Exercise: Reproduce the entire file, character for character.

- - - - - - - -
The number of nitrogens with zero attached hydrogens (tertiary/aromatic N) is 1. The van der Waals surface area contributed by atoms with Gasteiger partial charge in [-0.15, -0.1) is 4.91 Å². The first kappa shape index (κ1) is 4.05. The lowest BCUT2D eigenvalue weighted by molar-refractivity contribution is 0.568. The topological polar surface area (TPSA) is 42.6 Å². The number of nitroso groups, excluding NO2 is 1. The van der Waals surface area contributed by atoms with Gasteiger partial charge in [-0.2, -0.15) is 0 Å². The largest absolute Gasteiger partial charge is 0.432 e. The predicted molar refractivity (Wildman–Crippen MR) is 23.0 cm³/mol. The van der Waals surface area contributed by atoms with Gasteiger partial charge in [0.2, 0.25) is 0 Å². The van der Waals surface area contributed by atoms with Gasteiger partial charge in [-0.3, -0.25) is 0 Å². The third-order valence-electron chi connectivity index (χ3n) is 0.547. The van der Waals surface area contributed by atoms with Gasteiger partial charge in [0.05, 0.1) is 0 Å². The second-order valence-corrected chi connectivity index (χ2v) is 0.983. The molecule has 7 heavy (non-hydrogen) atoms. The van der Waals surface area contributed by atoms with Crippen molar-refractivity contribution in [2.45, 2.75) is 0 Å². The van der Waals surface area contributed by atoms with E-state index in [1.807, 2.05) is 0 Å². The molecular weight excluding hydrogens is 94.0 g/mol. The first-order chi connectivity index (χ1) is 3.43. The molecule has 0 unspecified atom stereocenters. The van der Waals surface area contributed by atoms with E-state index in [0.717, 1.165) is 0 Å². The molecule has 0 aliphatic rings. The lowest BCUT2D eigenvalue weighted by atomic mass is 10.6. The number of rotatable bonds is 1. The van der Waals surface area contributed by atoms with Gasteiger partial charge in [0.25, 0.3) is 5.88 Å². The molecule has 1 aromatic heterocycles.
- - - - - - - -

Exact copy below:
The number of nitrogens with zero attached hydrogens (tertiary/aromatic N) is 1. The van der Waals surface area contributed by atoms with Gasteiger partial charge in [-0.15, -0.1) is 4.91 Å². The first kappa shape index (κ1) is 4.05. The lowest BCUT2D eigenvalue weighted by molar-refractivity contribution is 0.568. The topological polar surface area (TPSA) is 42.6 Å². The number of nitroso groups, excluding NO2 is 1. The van der Waals surface area contributed by atoms with Gasteiger partial charge in [-0.2, -0.15) is 0 Å². The largest absolute Gasteiger partial charge is 0.432 e. The predicted molar refractivity (Wildman–Crippen MR) is 23.0 cm³/mol. The van der Waals surface area contributed by atoms with Gasteiger partial charge in [0.2, 0.25) is 0 Å². The van der Waals surface area contributed by atoms with Gasteiger partial charge in [-0.3, -0.25) is 0 Å². The third-order valence-electron chi connectivity index (χ3n) is 0.547. The van der Waals surface area contributed by atoms with Gasteiger partial charge in [0.05, 0.1) is 0 Å². The second-order valence-corrected chi connectivity index (χ2v) is 0.983. The molecule has 7 heavy (non-hydrogen) atoms. The van der Waals surface area contributed by atoms with Crippen molar-refractivity contribution in [2.45, 2.75) is 0 Å². The van der Waals surface area contributed by atoms with E-state index in [1.807, 2.05) is 0 Å². The molecular weight excluding hydrogens is 94.0 g/mol. The first-order chi connectivity index (χ1) is 3.43. The molecule has 0 unspecified atom stereocenters. The van der Waals surface area contributed by atoms with E-state index in [0.717, 1.165) is 0 Å². The molecule has 0 aliphatic rings. The lowest BCUT2D eigenvalue weighted by atomic mass is 10.6. The number of rotatable bonds is 1. The van der Waals surface area contributed by atoms with Gasteiger partial charge in [0.25, 0.3) is 5.88 Å². The molecule has 1 aromatic heterocycles.